I spent the past four days aboard the Sea Scout Training Vessel der PeLiKan, the Morgan 46 ketch that serves as the centerpiece of the Chesapeake Flotilla’s training program. Our crew consisted of Commodore Doug Yeckley and two of his scouts from Ship 548, named Brenda and Becky; Keith, a former Sea Scout turned an adult leader, from Ship 548; scouts Rebecca and Emily from my own ship, and myself.
We prepared the boat for her recommissioning cruise and headed out of Baltimore around 1700 (5pm for you landlubbers). With wind coming from the south–the direction of our travel–we had no opportunity to sail, so we motored along. Heading into the channel at Kent Narrows after darkness fell, we felt our keel bump the bottom a couple of times. I’m still amazed at how well the crew can feel even a little bump, especially on a vessel of der PeLiKan’s size. Our vessel arrived at the drawbridge at 2108 (that’s 9:08pm for you landlubbers), and discovered that we had missed the last draw of the day by 8 minutes. (That’s 8 crumby minutes for you landlubbers!)
Our options were to go around Kent Island, which would have us motor through the night, or spend the night anchored by the bridge, then pass through when the operators returned in the morning. We opted for the latter, set anchor, chatted for a while, then hit our bunks. Finding the cockpit seat pads too hard for my taste, I slept in my customary bunk in the passageway beside the engine room. Little did I know it would be one of the worst nights I’ve had in months. Oh, the nightmare!
Normally, I sleep very well when I’m aboard a boat, even though I remain in tune with the environment, and wake briefly when the wind shifts or another significant change occurs. When I do wake, I note the change, then close my eyes, think I’m on a boat!, and smile myself back to sleep. Not this night!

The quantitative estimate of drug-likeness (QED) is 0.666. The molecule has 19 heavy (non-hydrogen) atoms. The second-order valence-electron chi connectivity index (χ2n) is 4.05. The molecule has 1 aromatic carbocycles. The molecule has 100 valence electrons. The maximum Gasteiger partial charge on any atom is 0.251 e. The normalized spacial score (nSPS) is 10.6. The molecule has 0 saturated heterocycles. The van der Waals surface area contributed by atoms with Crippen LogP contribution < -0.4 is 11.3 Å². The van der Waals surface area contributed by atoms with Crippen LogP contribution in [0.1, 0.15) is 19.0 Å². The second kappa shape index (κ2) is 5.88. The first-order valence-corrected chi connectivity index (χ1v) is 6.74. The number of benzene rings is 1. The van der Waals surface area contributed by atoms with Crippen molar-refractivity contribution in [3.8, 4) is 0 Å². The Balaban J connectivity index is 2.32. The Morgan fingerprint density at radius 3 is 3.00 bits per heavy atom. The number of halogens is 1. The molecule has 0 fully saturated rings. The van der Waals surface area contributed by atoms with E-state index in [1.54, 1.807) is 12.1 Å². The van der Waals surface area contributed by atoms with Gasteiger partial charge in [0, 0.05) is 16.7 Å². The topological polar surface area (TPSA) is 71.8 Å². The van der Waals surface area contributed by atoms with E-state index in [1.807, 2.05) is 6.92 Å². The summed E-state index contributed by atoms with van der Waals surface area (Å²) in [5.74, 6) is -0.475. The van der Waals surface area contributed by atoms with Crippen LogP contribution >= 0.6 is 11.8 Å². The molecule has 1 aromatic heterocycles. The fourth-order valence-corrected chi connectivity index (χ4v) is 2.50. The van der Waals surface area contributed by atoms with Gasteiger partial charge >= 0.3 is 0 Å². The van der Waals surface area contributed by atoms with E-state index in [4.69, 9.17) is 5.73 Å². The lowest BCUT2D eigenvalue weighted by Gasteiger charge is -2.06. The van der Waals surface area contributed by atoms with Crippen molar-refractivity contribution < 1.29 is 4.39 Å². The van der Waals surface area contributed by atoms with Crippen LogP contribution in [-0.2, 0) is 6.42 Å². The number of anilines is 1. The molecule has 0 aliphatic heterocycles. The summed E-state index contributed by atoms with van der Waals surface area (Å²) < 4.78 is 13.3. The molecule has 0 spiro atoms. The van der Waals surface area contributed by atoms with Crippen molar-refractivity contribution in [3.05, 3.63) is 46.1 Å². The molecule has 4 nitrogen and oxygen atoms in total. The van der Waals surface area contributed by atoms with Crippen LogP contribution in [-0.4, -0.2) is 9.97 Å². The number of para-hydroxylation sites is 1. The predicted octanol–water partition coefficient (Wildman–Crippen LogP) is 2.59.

With the bridge looming nearby, I dreamed that the anchor slipped and the tide was pushing us rapidly toward the bridge. Alarmed, I woke, swinging out of my bunk and up the ladder to check. Having left my glasses at the bunk, I squinted into the night, finding a point on land to fix my gaze, using it to gauge whether we were actually drifting. Relief! No, no drifting. The anchor was holding, even in the strong current and breeze. However, the dream had sparked my concern. What if the anchor were slipping? What would I do? Would I be able to start the engine and drive the boat to safety while rousing the crew for assistance? I decided I would, and I went back down to my bunk to fall asleep…and have another dream.
Groups of picnickers dotted a steep, sunny bank next to the water. They were watching us as…suddenly, der PeLiKan sank into the mud up to the top of her keel. It was as if she had been pushed into the mud by two great hands from the sky. The people on shore were pointing and laughing at the grounded vessel and those who were supposed to be in charge of her.
I woke in alarm a second time, and, again, went above to check that nothing was wrong. Red Eye’s bar had shut down for the night, and all was quiet, save the hum of traffic crossing that nearby bridge. Back down to my bunk, where I fell asleep…and had another dream.
In this dream, Commodore Yeckley was at the wheel, with engine in full reverse and der PeLiKan’s bow jutting over the edge of the waterfall! I couldn’t understand why she wasn’t backing up, so I looked around for the problem. When I spotted it, I yelled back to the helm, “There’s a line from her bow to the other side of the waterfall!”
As silly as that scenario was, I woke a third time, and again checked to make sure the boat wasn’t in danger. My fourth waking of the night occurred when the boat swung as strong tide changed, and once more, I went above, just to check. No more nightmares, though. Thank goodness. It seems the Kent Narrows Drawbridge Fever had broken.
In the morning, we readied the boat, the drawbridge lifted, the Commodore and each took a deep breath as he piloted der PeLiKan through the channel and we went on to St. Michael’s without incident.